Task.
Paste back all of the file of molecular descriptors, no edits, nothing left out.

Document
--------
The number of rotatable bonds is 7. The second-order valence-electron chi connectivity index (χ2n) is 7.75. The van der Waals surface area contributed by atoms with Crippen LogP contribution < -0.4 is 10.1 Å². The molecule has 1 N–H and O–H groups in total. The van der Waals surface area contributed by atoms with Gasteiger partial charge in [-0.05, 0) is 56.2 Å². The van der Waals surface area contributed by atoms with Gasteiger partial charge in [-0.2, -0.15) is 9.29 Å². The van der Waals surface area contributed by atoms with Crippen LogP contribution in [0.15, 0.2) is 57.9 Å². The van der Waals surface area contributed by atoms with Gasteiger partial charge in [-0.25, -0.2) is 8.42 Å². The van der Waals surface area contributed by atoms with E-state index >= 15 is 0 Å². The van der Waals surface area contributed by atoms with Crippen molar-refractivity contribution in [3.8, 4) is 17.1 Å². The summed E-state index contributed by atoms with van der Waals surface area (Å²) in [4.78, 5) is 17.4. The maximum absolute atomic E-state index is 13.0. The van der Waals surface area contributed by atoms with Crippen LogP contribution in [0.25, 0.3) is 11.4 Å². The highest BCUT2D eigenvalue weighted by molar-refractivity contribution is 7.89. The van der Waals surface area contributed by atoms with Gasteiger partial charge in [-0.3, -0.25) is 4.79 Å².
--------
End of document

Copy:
The number of rotatable bonds is 7. The second-order valence-electron chi connectivity index (χ2n) is 7.75. The van der Waals surface area contributed by atoms with Crippen LogP contribution < -0.4 is 10.1 Å². The molecule has 1 N–H and O–H groups in total. The van der Waals surface area contributed by atoms with Gasteiger partial charge in [-0.05, 0) is 56.2 Å². The van der Waals surface area contributed by atoms with Gasteiger partial charge in [-0.2, -0.15) is 9.29 Å². The van der Waals surface area contributed by atoms with Crippen LogP contribution in [0.15, 0.2) is 57.9 Å². The van der Waals surface area contributed by atoms with Gasteiger partial charge in [-0.25, -0.2) is 8.42 Å². The van der Waals surface area contributed by atoms with E-state index >= 15 is 0 Å². The van der Waals surface area contributed by atoms with Crippen molar-refractivity contribution in [3.8, 4) is 17.1 Å². The summed E-state index contributed by atoms with van der Waals surface area (Å²) in [4.78, 5) is 17.4. The maximum absolute atomic E-state index is 13.0. The van der Waals surface area contributed by atoms with Crippen LogP contribution in [0.25, 0.3) is 11.4 Å². The highest BCUT2D eigenvalue weighted by molar-refractivity contribution is 7.89. The van der Waals surface area contributed by atoms with Gasteiger partial charge in [-0.3, -0.25) is 4.79 Å².